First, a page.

A new technology that companies have started to implement combines the benefits of passive monitoring technologies with the strengths of listening to the employee voice through active and de-identified surveying technology. This technology is called passive listening. Passive listening tools such as TruPulse, automatically analyze employee morale, employee satisfaction, trending topics and cultural health but de-identify communications so they provide only group-level aggregated responses. Employers get all the benefits of surveying employees without the need for employees to actively participate in the process. This is much less intrusive than employee pulse survey tools.

Balancing Employee Privacy With Company Needs?

All tools that monitor or survey employees have their own strengths and limitations. Using a combination of passive monitoring, active surveying and passive listening can improve the workplace by identifying bad behavior, uncovering employee insights and allowing companies to be proactive in improving the workplace.  

A study published in 2020 of 5,000 U.S. workers by Thrive Global showed that 80% of employees felt “helpless and like things are out of their control” and even more wished “their employer would do more to help them adapt and manage.” Therefore, a lost sense of connection and open communication amongst employees and across the organization made businesses feel the rising need to meaningfully listen to their employees during and after the pandemic.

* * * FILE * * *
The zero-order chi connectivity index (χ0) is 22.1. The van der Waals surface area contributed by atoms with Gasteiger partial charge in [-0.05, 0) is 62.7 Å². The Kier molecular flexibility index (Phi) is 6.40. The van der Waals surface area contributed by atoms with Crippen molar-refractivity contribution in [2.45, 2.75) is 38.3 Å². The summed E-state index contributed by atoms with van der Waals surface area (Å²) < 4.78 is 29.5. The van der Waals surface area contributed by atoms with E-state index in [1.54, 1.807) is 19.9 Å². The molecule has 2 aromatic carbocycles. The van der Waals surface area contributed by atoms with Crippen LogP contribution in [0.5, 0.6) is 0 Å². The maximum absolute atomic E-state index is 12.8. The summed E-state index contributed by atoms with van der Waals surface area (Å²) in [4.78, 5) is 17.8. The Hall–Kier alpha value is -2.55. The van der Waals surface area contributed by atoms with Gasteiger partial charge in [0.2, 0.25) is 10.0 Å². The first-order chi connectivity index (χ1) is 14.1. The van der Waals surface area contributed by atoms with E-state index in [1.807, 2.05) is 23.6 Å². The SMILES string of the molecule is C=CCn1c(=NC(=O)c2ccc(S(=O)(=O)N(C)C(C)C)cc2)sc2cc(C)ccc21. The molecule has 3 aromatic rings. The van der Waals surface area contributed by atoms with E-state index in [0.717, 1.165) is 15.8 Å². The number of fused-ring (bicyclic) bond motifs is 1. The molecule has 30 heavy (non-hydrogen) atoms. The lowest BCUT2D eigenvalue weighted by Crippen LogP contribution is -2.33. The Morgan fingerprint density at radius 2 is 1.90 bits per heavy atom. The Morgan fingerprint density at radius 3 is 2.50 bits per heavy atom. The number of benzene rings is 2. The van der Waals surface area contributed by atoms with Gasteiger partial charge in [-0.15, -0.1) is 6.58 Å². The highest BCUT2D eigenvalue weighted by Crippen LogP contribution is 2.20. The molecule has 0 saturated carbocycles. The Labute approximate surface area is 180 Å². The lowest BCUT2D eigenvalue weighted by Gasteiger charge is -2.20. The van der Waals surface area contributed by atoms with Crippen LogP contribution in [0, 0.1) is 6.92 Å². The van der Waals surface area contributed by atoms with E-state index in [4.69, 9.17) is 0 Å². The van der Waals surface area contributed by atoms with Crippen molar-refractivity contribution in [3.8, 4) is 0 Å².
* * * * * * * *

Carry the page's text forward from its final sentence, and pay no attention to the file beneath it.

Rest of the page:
So how should we balance the companies need to understand employees and improve the employee experience with the employees' sense that they want to be better understood but also want their privacy to be respected? Natalie Cramp, CEO of Profusion stated ‘A lot of how employee monitoring technology will develop comes down to trust. But this trust is fragile.’ Employees are becoming more comfortable with monitoring and surveying provided the How and Why of it is openly made available to them. ‘If employers use technology to intrude on privacy, create hostile police state-style environments or make decisions without adequate transparency and due process ­– employees will quickly turn against monitoring tech’, adds Cramp. 


In order for companies to be healthy and profitable, they need to have a productive and highly engaged workforce. In order for employees to have a meaningful work life, they need companies to understand the employee experience and improve the workplace to suit their needs. This means that new monitoring, surveying and listening technologies need to be used to bridge the gap between employer and employee. These tools can only be successfully used if employers are open and honest about the use of the technology and employees understand the business reason for these tools being used and can clearly see the benefits return to them with an improving workplace. 

Trust and privacy are the biggest concerns when it comes to employee engagement tools. Businesses need to ensure that they are operating well within acceptable boundaries. If they do, they will see the benefits of understanding the employee experience much more fully and will be rewarded with a more engaged and productive workforce.